Why Gamification Matters
Gamification is an upside-down, inside-out concept for many business and IT leaders, but it is quickly becoming a mainstream activity in the enterprise.
By Samuel Greengard
It takes only a glance at the Web or smartphone apps to realize that elements of gaming are now everywhere. As a person reaches a goal, he earns a badge or trophy. As she purchases things in the real world, she receives virtual currency (think loyalty program). Depending on the initiative or app, there are also check-ins, leaderboards and rankings. Old school companies like DirecTV, Volkswagen and Nike have fully embraced the concept.
As people become more accustomed to interactive environments, the stakes continue to grow. According to a newly released book, Gamify: How Gamification Motivates People to Do Extraordinary Things, author and Gartner research vice president Brian Burke points out that the concept has tremendous potential but most organizations aren't getting it right. What's more, many business and IT executives don't recognize how critical player motivation is to success.
"Organizations should use gamification to empower their customers, employees and communities to reach their goals. Gamification is about motivating people to achieve their own goals, not the organization's goals," Burke notes. When an organization uses gaming techniques to motivate a group, a company achieves business outcomes as a consequence.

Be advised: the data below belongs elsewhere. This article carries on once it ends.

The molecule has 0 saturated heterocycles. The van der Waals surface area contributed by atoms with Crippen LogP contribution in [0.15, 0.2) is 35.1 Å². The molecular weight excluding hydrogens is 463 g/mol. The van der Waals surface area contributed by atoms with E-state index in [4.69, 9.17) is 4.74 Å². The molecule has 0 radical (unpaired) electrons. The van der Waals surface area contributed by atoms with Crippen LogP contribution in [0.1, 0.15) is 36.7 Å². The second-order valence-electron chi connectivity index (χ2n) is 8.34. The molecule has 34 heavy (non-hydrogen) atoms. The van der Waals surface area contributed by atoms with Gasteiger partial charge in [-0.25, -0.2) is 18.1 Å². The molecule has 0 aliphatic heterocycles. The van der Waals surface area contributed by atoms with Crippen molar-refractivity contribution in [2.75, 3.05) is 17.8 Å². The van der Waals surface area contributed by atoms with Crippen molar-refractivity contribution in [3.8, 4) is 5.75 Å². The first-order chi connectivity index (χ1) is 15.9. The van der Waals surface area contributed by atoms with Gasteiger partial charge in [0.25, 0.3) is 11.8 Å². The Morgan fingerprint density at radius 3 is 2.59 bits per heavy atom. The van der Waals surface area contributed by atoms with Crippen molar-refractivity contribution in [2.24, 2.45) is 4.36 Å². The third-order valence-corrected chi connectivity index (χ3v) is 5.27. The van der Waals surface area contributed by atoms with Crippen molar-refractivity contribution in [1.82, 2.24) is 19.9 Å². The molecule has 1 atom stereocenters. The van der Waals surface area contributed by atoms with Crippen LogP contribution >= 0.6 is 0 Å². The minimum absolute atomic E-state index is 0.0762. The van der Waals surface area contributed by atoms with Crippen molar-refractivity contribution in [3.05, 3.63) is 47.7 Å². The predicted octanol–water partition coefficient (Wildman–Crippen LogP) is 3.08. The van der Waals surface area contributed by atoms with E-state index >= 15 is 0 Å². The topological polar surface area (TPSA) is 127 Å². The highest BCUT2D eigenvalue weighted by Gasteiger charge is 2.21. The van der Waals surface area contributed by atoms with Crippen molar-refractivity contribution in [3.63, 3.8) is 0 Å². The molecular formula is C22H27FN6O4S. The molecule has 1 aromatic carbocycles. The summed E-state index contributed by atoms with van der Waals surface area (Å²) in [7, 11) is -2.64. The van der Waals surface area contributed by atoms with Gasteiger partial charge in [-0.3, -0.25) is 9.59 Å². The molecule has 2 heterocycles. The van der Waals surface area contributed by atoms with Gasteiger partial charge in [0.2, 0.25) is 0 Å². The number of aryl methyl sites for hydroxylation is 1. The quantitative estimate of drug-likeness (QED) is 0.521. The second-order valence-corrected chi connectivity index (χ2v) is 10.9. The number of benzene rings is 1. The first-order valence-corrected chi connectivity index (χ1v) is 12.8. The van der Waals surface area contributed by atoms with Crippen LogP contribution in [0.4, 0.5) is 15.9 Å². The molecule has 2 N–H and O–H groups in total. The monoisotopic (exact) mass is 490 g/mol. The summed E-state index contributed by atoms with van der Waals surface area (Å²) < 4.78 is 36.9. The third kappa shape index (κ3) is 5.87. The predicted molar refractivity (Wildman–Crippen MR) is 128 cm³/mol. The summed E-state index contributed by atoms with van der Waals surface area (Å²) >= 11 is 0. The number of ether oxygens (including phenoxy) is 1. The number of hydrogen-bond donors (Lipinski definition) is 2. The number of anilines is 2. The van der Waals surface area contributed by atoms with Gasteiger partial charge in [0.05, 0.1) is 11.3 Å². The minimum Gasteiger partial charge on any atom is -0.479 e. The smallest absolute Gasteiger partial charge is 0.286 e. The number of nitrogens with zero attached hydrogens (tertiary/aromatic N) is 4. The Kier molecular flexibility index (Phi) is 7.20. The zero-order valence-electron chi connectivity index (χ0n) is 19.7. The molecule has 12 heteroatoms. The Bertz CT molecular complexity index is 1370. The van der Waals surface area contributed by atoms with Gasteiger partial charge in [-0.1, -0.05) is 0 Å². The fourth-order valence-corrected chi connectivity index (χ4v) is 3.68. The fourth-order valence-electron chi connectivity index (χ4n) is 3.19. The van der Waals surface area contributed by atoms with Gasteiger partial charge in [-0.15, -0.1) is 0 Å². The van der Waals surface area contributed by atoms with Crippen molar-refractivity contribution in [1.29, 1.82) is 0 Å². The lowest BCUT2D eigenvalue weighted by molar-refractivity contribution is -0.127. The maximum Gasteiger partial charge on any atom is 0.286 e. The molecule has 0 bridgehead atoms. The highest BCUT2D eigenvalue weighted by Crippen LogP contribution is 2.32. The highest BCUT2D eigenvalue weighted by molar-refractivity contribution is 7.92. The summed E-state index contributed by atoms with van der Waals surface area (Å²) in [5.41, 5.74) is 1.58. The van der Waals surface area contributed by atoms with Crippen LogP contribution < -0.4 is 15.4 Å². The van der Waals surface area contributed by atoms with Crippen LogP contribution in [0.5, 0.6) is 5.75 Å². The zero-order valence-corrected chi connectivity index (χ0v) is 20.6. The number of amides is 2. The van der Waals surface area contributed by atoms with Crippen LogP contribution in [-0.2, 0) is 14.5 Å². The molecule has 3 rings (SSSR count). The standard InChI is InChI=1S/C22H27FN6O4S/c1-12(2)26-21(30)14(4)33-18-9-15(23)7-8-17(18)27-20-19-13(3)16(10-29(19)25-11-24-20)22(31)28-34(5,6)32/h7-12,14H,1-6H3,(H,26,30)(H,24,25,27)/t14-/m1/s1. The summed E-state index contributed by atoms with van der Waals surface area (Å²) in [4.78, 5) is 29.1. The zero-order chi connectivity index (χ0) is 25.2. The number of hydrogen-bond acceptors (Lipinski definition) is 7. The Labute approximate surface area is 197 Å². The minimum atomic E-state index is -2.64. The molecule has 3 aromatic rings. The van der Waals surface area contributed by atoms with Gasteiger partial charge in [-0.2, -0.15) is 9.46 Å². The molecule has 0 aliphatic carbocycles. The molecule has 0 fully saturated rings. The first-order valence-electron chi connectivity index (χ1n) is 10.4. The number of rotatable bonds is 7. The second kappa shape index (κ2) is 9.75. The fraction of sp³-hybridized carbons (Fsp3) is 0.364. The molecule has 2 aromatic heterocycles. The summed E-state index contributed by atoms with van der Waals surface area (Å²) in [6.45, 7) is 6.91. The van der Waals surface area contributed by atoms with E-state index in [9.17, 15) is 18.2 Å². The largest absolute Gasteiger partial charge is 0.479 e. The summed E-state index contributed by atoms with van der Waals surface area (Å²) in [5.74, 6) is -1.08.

Yes, gamification is an upside-down, inside-out concept for many business and IT leaders. Dinosaur thinking revolves around businesses bludgeoning their way into new markets, relying on carpet-bombing marketing and strong-arming employees into accepting new ways of working.
Gamification is about pulling rather than pushing. It's the carrot rather than the stick. Within this new digital order, executives must rethink how they can design solutions for engagement rather than only efficiency, Burke points out. It's an environment that pushes business and IT leaders to step beyond interactions and transactions. The focus is ultimately on the design and delivery of digital experiences.
Accenture points out that gamification isn't only for Millennials and techies; it's now in the mainstream. Building an effective strategy requires a focus on some combination of seven key components: status, milestones, competition, rankings, social connectedness, immersion reality and personalization. According to Accenture, many older adults are also becoming digital device-savvy. "And they are often just as keen as the young to compete with their peers and publicize their accomplishments—the essential principles of gamification," the authors note.
Maybe it's time for CIOs and other business leaders to play games.
About the Author
Samuel Greengard is a contributing writer for CIO Insight. To read his previous CIO Insight blog post, "Five Habits of Highly Successful Digital Companies," click here.